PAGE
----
Page 2 of 2 Previous
“Today represents a big step forward for low-wage workers in our community,” said Sen. Jeff Hayden, DFL-Minneapolis, who was a chief supporter of the wage-hike measure. “We rely on these workers every day, yet many of them cannot support their own families. Raising the minimum wage is part of a larger effort to lift up the working poor and ensure all Minnesotans have the opportunity to earn enough to get by.”
A Minnesotan who earns $6.15 per hour working full time earns an annual salary of $12,792 — about $7,000 below the poverty line. Raising the minimum wage to $9.50 per hour brings that same worker’s salary within $30 of closing that gap.
To help small businesses, the new law establishes lower minimum wage requirements for small employers and young workers. The minimum hourly wage for smaller employers in the state will top out at $7.75 in 2016.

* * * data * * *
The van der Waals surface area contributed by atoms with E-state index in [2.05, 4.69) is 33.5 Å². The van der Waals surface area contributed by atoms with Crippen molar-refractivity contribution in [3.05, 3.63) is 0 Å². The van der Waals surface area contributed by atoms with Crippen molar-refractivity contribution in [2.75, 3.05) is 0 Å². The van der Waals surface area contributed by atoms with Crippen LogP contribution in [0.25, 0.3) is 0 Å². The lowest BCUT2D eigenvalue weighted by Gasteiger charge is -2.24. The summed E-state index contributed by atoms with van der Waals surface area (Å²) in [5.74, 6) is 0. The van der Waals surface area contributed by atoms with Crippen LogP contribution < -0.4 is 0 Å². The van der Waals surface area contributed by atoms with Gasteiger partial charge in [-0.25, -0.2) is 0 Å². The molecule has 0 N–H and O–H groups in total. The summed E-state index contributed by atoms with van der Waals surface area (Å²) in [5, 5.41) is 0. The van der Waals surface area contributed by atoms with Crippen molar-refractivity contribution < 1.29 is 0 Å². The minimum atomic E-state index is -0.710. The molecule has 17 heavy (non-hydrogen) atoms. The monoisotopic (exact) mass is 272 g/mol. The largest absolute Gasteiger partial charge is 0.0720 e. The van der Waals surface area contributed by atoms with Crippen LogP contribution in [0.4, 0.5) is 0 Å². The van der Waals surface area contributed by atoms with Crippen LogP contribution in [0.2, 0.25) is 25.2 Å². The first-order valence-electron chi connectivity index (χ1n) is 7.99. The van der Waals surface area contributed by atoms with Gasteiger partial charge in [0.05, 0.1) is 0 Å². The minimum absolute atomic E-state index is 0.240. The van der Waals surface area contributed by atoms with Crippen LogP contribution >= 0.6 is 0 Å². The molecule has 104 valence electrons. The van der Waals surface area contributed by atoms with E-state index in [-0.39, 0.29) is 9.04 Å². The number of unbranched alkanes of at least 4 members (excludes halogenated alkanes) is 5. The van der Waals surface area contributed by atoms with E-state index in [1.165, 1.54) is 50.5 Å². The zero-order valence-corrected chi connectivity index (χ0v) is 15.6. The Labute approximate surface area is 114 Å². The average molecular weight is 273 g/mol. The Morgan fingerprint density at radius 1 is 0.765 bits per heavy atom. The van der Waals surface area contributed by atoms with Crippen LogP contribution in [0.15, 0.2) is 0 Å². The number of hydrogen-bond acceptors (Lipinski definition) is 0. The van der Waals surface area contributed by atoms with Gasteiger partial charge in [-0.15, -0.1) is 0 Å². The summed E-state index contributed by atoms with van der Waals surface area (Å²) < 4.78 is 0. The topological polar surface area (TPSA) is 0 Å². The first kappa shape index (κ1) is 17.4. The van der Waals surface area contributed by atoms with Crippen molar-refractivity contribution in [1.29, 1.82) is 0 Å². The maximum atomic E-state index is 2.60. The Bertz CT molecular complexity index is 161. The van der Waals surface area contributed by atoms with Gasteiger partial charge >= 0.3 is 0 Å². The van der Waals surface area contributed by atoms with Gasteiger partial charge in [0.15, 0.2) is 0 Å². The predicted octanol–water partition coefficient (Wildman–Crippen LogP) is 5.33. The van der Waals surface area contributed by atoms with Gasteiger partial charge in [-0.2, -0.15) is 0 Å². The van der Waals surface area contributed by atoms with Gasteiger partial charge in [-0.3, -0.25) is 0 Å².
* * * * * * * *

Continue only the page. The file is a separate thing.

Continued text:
Some Republicans have threatened to rescind the higher wage if they return to power at the Capitol, saying the higher wage will be a blow to the economy.
“After weeks of political backroom dealing, Democrats finally reached a deal that will take more money from Minnesota businesses and put thousands of Minnesotans out of work,” said state Rep. Pat Garofalo, R-Farmington.
Dayton sharply criticized Republicans and some business groups who say the higher wage could drive some businesses to leave the state.
“The opposite is true,” Dayton said, noting that Minnesota businesses created 155,000 new jobs since he took office more than three years ago. These employers and the people who are working “speak louder than the empty political rhetoric.”
Baird Helgeson • 651-925-5044